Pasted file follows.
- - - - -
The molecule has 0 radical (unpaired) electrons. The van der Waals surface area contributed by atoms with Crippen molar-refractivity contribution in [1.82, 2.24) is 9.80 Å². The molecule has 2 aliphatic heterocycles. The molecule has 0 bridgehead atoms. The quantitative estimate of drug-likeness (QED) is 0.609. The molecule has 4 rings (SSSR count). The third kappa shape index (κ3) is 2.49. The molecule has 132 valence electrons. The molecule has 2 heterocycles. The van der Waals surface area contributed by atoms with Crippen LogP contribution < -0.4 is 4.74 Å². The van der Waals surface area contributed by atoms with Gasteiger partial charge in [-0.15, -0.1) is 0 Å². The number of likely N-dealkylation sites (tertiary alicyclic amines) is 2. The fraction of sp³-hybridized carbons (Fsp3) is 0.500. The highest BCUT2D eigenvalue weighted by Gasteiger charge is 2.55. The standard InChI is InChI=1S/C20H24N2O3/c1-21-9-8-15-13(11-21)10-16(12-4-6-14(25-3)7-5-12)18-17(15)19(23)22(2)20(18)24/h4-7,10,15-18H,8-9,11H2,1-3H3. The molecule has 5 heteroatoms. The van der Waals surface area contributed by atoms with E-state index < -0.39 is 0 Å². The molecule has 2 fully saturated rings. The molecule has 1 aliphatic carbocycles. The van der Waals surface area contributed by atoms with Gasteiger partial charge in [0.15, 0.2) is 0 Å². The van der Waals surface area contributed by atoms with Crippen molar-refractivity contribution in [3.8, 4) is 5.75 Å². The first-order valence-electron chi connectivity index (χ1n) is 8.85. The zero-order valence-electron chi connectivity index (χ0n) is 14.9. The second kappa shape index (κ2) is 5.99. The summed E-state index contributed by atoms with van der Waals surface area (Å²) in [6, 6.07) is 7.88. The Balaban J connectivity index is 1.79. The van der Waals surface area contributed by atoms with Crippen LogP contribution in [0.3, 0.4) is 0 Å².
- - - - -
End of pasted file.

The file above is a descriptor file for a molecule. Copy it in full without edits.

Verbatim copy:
The molecule has 0 radical (unpaired) electrons. The van der Waals surface area contributed by atoms with Crippen molar-refractivity contribution in [1.82, 2.24) is 9.80 Å². The molecule has 2 aliphatic heterocycles. The molecule has 0 bridgehead atoms. The quantitative estimate of drug-likeness (QED) is 0.609. The molecule has 4 rings (SSSR count). The third kappa shape index (κ3) is 2.49. The molecule has 132 valence electrons. The molecule has 2 heterocycles. The van der Waals surface area contributed by atoms with Crippen LogP contribution < -0.4 is 4.74 Å². The van der Waals surface area contributed by atoms with Gasteiger partial charge in [-0.15, -0.1) is 0 Å². The number of likely N-dealkylation sites (tertiary alicyclic amines) is 2. The fraction of sp³-hybridized carbons (Fsp3) is 0.500. The highest BCUT2D eigenvalue weighted by Gasteiger charge is 2.55. The standard InChI is InChI=1S/C20H24N2O3/c1-21-9-8-15-13(11-21)10-16(12-4-6-14(25-3)7-5-12)18-17(15)19(23)22(2)20(18)24/h4-7,10,15-18H,8-9,11H2,1-3H3. The molecule has 5 heteroatoms. The van der Waals surface area contributed by atoms with E-state index < -0.39 is 0 Å². The molecule has 2 fully saturated rings. The molecule has 1 aliphatic carbocycles. The van der Waals surface area contributed by atoms with Gasteiger partial charge in [0.15, 0.2) is 0 Å². The van der Waals surface area contributed by atoms with Crippen molar-refractivity contribution in [3.8, 4) is 5.75 Å². The first-order valence-electron chi connectivity index (χ1n) is 8.85. The zero-order valence-electron chi connectivity index (χ0n) is 14.9. The second kappa shape index (κ2) is 5.99. The summed E-state index contributed by atoms with van der Waals surface area (Å²) in [6, 6.07) is 7.88. The Balaban J connectivity index is 1.79. The van der Waals surface area contributed by atoms with Crippen LogP contribution in [0.3, 0.4) is 0 Å².